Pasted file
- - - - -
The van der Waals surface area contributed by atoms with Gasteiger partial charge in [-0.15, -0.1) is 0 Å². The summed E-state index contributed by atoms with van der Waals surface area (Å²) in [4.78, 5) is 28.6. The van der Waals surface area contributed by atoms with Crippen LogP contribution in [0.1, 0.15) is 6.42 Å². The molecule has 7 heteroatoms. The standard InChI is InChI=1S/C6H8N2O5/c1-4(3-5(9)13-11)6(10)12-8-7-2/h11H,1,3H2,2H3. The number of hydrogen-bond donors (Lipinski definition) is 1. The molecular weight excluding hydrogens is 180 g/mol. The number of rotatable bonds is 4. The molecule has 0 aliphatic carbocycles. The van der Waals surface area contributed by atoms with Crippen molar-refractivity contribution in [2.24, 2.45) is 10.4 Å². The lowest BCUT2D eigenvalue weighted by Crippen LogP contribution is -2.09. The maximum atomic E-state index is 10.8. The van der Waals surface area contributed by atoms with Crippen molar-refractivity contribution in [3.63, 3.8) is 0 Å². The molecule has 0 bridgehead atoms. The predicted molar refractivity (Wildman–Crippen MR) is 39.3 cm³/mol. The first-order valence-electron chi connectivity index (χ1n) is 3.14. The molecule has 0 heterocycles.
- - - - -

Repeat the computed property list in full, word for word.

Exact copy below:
The van der Waals surface area contributed by atoms with Gasteiger partial charge in [-0.15, -0.1) is 0 Å². The summed E-state index contributed by atoms with van der Waals surface area (Å²) in [4.78, 5) is 28.6. The van der Waals surface area contributed by atoms with Crippen LogP contribution in [0.1, 0.15) is 6.42 Å². The molecule has 7 heteroatoms. The standard InChI is InChI=1S/C6H8N2O5/c1-4(3-5(9)13-11)6(10)12-8-7-2/h11H,1,3H2,2H3. The number of hydrogen-bond donors (Lipinski definition) is 1. The molecular weight excluding hydrogens is 180 g/mol. The number of rotatable bonds is 4. The molecule has 0 aliphatic carbocycles. The van der Waals surface area contributed by atoms with Crippen molar-refractivity contribution in [2.24, 2.45) is 10.4 Å². The lowest BCUT2D eigenvalue weighted by Crippen LogP contribution is -2.09. The maximum atomic E-state index is 10.8. The van der Waals surface area contributed by atoms with Crippen molar-refractivity contribution in [3.63, 3.8) is 0 Å². The molecule has 0 bridgehead atoms. The predicted molar refractivity (Wildman–Crippen MR) is 39.3 cm³/mol. The first-order valence-electron chi connectivity index (χ1n) is 3.14. The molecule has 0 heterocycles.